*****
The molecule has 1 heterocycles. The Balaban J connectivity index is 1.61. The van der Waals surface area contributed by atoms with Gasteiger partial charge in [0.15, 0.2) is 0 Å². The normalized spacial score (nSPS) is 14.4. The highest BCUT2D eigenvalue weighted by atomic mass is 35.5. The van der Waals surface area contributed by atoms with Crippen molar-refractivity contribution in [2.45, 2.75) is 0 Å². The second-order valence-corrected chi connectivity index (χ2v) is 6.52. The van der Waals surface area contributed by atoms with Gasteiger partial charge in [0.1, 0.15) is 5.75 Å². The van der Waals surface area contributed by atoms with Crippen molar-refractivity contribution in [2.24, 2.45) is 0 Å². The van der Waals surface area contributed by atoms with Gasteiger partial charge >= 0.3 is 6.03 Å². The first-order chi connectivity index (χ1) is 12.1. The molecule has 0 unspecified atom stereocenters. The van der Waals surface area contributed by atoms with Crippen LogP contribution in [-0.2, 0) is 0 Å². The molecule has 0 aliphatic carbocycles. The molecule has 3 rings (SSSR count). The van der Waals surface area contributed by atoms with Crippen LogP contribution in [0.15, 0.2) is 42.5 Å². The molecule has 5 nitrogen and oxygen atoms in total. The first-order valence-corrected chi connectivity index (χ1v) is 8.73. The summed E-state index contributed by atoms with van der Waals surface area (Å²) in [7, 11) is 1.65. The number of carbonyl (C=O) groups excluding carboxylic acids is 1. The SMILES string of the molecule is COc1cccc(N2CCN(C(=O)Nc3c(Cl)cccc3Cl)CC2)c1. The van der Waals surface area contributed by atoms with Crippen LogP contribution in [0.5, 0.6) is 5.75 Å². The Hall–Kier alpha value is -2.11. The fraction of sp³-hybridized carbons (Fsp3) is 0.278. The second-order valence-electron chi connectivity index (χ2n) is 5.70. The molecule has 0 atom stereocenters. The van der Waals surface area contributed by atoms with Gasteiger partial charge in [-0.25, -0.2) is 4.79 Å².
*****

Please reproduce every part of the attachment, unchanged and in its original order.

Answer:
The molecule has 1 heterocycles. The Balaban J connectivity index is 1.61. The van der Waals surface area contributed by atoms with Gasteiger partial charge in [0.15, 0.2) is 0 Å². The normalized spacial score (nSPS) is 14.4. The highest BCUT2D eigenvalue weighted by atomic mass is 35.5. The van der Waals surface area contributed by atoms with Crippen molar-refractivity contribution in [2.45, 2.75) is 0 Å². The second-order valence-corrected chi connectivity index (χ2v) is 6.52. The van der Waals surface area contributed by atoms with Gasteiger partial charge in [0.1, 0.15) is 5.75 Å². The van der Waals surface area contributed by atoms with Crippen molar-refractivity contribution in [2.24, 2.45) is 0 Å². The van der Waals surface area contributed by atoms with Gasteiger partial charge >= 0.3 is 6.03 Å². The first-order chi connectivity index (χ1) is 12.1. The molecule has 0 unspecified atom stereocenters. The van der Waals surface area contributed by atoms with Crippen LogP contribution in [-0.2, 0) is 0 Å². The molecule has 0 aliphatic carbocycles. The molecule has 3 rings (SSSR count). The van der Waals surface area contributed by atoms with Crippen LogP contribution in [0.15, 0.2) is 42.5 Å². The molecule has 5 nitrogen and oxygen atoms in total. The first-order valence-corrected chi connectivity index (χ1v) is 8.73. The summed E-state index contributed by atoms with van der Waals surface area (Å²) in [7, 11) is 1.65. The number of carbonyl (C=O) groups excluding carboxylic acids is 1. The SMILES string of the molecule is COc1cccc(N2CCN(C(=O)Nc3c(Cl)cccc3Cl)CC2)c1. The van der Waals surface area contributed by atoms with Crippen LogP contribution in [0.5, 0.6) is 5.75 Å². The Hall–Kier alpha value is -2.11. The fraction of sp³-hybridized carbons (Fsp3) is 0.278. The second-order valence-electron chi connectivity index (χ2n) is 5.70. The molecule has 0 atom stereocenters. The van der Waals surface area contributed by atoms with Gasteiger partial charge in [-0.25, -0.2) is 4.79 Å².